Setting the Stage for a “SunShot for CCS”

Setting the Stage for a “SunShot for CCS”


Five years ago, the Department of Energy (DOE) launched SunShot, an initiative to make solar cost-competitive with traditional energy sources. Since that announcement, the price of solar has nearly halved, solar industry employment has doubled, and solar electricity generation has grown twenty-fold. What we need now is to replicate this policy success with a SunShot for Carbon Capture Storage (CCS).

The International Energy Agency and the UN’s Intergovernmental Panel on Climate Change have made it very clear—we’re unlikely to win the climate fight without CCS. We know that CCS technology works. But getting it deployed as widely and as quickly as we need to will require additional policy incentives to make CCS more cost-effective, including an increase in federal RD&D activity.

As evidenced by SunShot and the more recent announcement of Mission Innovation, the Obama Administration clearly understands the importance and potential of aggressive, multi-year investment campaigns in energy R&D. The President’s 2017 budget proposal streamlines DOE’s CCS innovation activities and includes programmatic updates that prioritize the most effective and successful activities. With a few additional tweaks by Congress, this spending plan could lay the groundwork for an equally promising innovation effort—a “SunShot for CCS”.

To ensure this urgently needed technology is ready for an enhanced innovation effort in the coming years, Congress should:

Robustly Fund CCS and Advanced Power Systems

  • While the Administration’s Fossil Energy request for 2017 was their largest to date, it is still slightly below 2016 enacted levels. Congress should meet or exceed previous funding levels for the recently-restructured “CCS and Advanced Power Systems” program within the Fossil Energy budget.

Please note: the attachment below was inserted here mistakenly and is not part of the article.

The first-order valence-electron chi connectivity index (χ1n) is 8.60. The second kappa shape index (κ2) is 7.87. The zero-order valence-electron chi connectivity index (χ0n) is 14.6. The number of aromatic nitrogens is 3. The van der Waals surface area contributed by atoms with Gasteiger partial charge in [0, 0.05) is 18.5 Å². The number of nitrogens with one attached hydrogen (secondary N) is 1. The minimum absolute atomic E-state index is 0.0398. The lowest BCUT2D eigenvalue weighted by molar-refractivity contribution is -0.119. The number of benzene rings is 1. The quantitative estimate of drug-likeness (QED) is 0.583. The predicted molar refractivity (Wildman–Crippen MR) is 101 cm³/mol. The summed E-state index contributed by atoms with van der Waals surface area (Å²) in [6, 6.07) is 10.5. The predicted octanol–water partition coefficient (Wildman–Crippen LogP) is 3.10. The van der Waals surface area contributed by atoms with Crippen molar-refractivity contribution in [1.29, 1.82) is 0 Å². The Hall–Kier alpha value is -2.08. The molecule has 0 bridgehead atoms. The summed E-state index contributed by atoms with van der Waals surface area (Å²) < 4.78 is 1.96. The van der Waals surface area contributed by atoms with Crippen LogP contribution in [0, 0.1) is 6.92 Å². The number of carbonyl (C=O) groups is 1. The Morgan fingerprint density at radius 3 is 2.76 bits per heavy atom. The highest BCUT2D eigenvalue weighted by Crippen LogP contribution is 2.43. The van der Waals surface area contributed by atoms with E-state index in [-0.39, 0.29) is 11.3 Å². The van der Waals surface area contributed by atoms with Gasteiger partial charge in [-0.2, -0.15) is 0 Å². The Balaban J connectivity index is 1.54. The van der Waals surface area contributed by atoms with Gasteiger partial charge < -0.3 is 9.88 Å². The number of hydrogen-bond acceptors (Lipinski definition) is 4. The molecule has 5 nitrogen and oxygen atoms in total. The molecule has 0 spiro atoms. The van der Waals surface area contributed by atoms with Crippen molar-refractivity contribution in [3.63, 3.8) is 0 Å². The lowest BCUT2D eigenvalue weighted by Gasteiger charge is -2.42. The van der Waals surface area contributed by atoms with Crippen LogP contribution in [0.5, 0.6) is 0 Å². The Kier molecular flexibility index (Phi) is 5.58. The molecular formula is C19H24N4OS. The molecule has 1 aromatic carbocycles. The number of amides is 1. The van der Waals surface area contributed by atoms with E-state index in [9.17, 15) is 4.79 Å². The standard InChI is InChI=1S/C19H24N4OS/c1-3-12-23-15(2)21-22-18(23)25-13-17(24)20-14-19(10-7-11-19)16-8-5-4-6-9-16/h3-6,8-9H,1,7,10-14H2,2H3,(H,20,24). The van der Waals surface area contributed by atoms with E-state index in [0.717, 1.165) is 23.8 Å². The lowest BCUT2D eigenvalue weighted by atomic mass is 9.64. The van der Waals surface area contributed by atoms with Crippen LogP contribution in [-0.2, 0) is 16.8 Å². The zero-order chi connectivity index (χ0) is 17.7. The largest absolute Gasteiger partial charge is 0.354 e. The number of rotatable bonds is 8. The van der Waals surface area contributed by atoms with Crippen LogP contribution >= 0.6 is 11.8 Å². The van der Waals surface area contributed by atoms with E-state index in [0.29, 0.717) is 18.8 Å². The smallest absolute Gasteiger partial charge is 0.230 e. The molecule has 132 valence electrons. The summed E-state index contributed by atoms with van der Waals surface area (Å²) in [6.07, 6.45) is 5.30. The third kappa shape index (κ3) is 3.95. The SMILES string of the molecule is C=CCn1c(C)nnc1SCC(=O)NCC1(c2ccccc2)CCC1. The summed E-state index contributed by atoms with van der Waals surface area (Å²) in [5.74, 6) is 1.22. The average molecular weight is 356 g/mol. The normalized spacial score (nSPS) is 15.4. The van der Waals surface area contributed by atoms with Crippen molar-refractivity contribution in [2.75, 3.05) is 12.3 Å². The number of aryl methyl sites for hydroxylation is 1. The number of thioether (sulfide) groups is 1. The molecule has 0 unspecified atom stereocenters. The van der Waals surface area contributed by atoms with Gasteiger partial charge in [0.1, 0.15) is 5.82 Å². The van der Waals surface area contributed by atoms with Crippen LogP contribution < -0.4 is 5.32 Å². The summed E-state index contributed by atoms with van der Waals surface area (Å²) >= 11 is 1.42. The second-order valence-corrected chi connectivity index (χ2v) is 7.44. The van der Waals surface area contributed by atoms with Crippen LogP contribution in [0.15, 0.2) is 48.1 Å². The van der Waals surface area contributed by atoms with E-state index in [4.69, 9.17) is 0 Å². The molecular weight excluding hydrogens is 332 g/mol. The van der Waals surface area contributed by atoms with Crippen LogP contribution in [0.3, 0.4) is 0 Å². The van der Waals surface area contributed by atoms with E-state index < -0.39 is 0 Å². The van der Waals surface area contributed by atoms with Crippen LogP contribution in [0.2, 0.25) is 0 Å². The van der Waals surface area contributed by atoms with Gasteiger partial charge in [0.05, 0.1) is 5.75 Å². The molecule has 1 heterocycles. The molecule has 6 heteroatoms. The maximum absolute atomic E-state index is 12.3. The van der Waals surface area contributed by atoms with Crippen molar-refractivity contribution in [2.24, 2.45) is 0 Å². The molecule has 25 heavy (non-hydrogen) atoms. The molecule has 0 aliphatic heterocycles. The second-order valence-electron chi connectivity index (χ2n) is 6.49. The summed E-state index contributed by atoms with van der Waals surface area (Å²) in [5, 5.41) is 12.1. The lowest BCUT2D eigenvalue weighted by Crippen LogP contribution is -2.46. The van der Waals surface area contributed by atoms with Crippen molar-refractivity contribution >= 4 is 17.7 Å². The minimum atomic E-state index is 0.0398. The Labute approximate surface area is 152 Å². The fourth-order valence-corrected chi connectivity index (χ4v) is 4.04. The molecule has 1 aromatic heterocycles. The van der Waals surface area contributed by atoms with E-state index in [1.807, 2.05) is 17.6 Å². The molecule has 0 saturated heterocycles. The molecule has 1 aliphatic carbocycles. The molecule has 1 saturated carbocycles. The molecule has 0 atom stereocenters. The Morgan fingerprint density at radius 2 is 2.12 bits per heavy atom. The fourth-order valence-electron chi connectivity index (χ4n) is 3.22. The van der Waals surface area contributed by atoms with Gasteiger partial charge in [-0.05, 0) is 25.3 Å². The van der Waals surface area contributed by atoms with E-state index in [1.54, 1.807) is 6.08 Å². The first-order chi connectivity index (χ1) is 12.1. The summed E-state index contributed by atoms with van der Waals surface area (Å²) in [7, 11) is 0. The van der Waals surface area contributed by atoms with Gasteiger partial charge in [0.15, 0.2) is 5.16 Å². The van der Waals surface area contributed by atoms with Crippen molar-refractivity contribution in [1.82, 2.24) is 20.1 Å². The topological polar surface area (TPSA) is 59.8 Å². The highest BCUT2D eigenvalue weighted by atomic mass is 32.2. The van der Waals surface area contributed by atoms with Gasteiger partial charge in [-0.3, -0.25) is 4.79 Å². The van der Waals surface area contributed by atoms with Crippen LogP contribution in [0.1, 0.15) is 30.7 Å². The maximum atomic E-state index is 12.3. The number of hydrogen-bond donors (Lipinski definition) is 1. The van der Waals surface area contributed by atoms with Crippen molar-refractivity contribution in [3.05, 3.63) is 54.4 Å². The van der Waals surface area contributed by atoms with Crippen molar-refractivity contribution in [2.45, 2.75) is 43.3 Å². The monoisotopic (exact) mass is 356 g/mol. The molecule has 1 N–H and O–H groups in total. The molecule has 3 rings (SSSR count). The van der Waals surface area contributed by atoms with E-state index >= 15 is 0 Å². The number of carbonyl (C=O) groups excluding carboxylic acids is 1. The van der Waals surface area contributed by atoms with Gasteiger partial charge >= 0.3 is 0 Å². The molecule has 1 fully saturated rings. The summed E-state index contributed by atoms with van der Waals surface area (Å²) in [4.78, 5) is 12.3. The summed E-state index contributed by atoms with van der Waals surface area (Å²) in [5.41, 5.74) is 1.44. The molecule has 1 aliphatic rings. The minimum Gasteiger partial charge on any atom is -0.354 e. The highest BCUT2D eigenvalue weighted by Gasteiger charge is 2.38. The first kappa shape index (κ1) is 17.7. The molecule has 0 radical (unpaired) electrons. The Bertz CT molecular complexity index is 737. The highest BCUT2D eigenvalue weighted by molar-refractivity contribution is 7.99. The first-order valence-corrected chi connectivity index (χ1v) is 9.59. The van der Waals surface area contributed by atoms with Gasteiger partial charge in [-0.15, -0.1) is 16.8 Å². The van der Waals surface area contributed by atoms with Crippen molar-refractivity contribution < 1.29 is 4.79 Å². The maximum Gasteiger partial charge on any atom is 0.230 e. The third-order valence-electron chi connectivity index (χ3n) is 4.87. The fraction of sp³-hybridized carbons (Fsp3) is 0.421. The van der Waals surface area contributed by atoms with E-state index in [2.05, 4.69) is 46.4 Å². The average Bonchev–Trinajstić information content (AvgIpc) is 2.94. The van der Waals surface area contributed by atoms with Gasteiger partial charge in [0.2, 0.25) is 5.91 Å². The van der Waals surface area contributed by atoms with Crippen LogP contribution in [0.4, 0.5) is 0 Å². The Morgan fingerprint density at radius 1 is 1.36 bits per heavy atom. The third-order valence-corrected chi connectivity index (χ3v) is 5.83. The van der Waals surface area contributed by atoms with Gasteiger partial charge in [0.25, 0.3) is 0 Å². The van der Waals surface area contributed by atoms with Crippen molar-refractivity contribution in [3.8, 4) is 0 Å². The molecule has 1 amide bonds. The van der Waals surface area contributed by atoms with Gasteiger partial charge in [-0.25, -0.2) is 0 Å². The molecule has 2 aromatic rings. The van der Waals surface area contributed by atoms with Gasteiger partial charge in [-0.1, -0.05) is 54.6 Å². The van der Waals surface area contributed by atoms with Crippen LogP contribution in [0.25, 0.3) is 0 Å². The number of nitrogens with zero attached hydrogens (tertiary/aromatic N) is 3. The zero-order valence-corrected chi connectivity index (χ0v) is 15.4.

Fund Carbon Use and Reuse

  • The 2017 budget proposal does not request any funding for the Carbon Use and Reuse activity. However, value-added products provide necessary cost reductions that allow for earlier and more effective CCS deployment and there is increasing private sector interest in carbon utilization, as demonstrated by the Carbon XPRIZE. As a first step, Congress should add to this momentum by providing $10 million for the Carbon Use and Reuse activity within the Carbon Capture subprogram.

Protect Demonstration Funding through the Clean Coal Power Initiative

  • The Clean Coal Power Initiative (CCPI) began in 2002 and is a cost-shared partnership with industry to develop and demonstrate cleaner coal power generation technologies at the commercial scale. The 2017 budget proposal requests that Congress include language to allow up to $240 million in existing CCPI funds to be used towards the R&D budget, which would pull funding from potentially promising large-scale projects. Congress should leave these funds where they are in order to enable additional CCS deployment.

Request a CCS Cost-Reduction Plan from DOE

  • 2017 is a first step, but accelerating clean energy technology can’t be done in a single year. Like SunShot, CCS needs a long-term commitment. Congress should request the DOE produce a detailed, multi-year plan with the goal of cost-competitive CCS deployment. This plan should include both the large-scale pilots in the 2017 budget and future demonstration projects.

Climate change is complicated problem, but this part of the solution is simple: We need CCS to meet emissions goals; we need to lower technology cost to deploy more CCS; and we have a proven model for cost reduction in SunShot. When you line up the facts, a “SunShot for CCS” becomes a rare no-brainer for climate policy. Congress has a chance this year to lay the groundwork for such an initiative. They shouldn’t pass it up.

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